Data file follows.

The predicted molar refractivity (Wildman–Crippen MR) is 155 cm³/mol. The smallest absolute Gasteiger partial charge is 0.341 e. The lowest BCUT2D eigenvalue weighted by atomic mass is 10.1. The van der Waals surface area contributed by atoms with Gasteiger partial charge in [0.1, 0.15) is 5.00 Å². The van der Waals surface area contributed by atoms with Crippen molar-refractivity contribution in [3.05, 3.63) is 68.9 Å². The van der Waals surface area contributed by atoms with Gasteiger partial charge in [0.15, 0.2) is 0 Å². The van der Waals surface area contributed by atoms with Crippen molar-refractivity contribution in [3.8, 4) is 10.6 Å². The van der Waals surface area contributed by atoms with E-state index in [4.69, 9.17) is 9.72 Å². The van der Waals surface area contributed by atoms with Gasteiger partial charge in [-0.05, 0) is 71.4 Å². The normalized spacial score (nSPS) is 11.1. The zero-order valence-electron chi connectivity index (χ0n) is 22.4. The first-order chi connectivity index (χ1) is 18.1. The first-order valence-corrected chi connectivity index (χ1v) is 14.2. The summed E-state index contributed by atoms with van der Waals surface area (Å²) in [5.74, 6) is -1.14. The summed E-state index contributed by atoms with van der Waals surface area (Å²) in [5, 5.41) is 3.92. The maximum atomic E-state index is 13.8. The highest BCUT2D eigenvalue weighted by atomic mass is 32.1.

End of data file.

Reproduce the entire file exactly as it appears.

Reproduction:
The predicted molar refractivity (Wildman–Crippen MR) is 155 cm³/mol. The smallest absolute Gasteiger partial charge is 0.341 e. The lowest BCUT2D eigenvalue weighted by atomic mass is 10.1. The van der Waals surface area contributed by atoms with Gasteiger partial charge in [0.1, 0.15) is 5.00 Å². The van der Waals surface area contributed by atoms with Crippen molar-refractivity contribution in [3.05, 3.63) is 68.9 Å². The van der Waals surface area contributed by atoms with Gasteiger partial charge in [0.15, 0.2) is 0 Å². The van der Waals surface area contributed by atoms with Crippen molar-refractivity contribution in [3.8, 4) is 10.6 Å². The van der Waals surface area contributed by atoms with E-state index in [4.69, 9.17) is 9.72 Å². The van der Waals surface area contributed by atoms with Gasteiger partial charge in [-0.05, 0) is 71.4 Å². The normalized spacial score (nSPS) is 11.1. The zero-order valence-electron chi connectivity index (χ0n) is 22.4. The first-order chi connectivity index (χ1) is 18.1. The first-order valence-corrected chi connectivity index (χ1v) is 14.2. The summed E-state index contributed by atoms with van der Waals surface area (Å²) in [5.74, 6) is -1.14. The summed E-state index contributed by atoms with van der Waals surface area (Å²) in [5, 5.41) is 3.92. The maximum atomic E-state index is 13.8. The highest BCUT2D eigenvalue weighted by atomic mass is 32.1.